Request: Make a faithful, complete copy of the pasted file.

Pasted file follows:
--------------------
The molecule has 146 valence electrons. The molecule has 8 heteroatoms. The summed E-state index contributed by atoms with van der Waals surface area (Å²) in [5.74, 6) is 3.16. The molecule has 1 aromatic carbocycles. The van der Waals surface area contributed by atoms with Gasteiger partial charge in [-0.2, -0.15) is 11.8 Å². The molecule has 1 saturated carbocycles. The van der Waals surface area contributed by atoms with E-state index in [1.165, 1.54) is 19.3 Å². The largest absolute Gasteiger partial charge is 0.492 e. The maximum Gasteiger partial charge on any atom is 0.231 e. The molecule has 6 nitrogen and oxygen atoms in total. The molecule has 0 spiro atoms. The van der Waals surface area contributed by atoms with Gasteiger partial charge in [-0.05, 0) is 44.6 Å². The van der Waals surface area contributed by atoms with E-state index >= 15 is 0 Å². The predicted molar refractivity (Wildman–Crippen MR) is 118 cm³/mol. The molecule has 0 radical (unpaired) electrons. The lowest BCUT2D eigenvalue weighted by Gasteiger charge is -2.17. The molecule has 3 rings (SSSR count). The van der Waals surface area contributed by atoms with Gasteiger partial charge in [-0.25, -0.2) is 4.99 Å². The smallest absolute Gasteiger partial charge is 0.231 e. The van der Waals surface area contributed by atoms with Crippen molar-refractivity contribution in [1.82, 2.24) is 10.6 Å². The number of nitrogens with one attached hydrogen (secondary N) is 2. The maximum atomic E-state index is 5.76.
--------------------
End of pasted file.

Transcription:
The molecule has 146 valence electrons. The molecule has 8 heteroatoms. The summed E-state index contributed by atoms with van der Waals surface area (Å²) in [5.74, 6) is 3.16. The molecule has 1 aromatic carbocycles. The van der Waals surface area contributed by atoms with Gasteiger partial charge in [-0.2, -0.15) is 11.8 Å². The molecule has 1 saturated carbocycles. The van der Waals surface area contributed by atoms with E-state index in [1.165, 1.54) is 19.3 Å². The largest absolute Gasteiger partial charge is 0.492 e. The maximum Gasteiger partial charge on any atom is 0.231 e. The molecule has 6 nitrogen and oxygen atoms in total. The molecule has 0 spiro atoms. The van der Waals surface area contributed by atoms with Gasteiger partial charge in [-0.05, 0) is 44.6 Å². The van der Waals surface area contributed by atoms with E-state index >= 15 is 0 Å². The predicted molar refractivity (Wildman–Crippen MR) is 118 cm³/mol. The molecule has 0 radical (unpaired) electrons. The lowest BCUT2D eigenvalue weighted by Gasteiger charge is -2.17. The molecule has 3 rings (SSSR count). The van der Waals surface area contributed by atoms with Gasteiger partial charge in [-0.25, -0.2) is 4.99 Å². The smallest absolute Gasteiger partial charge is 0.231 e. The van der Waals surface area contributed by atoms with Crippen molar-refractivity contribution in [1.82, 2.24) is 10.6 Å². The number of nitrogens with one attached hydrogen (secondary N) is 2. The maximum atomic E-state index is 5.76.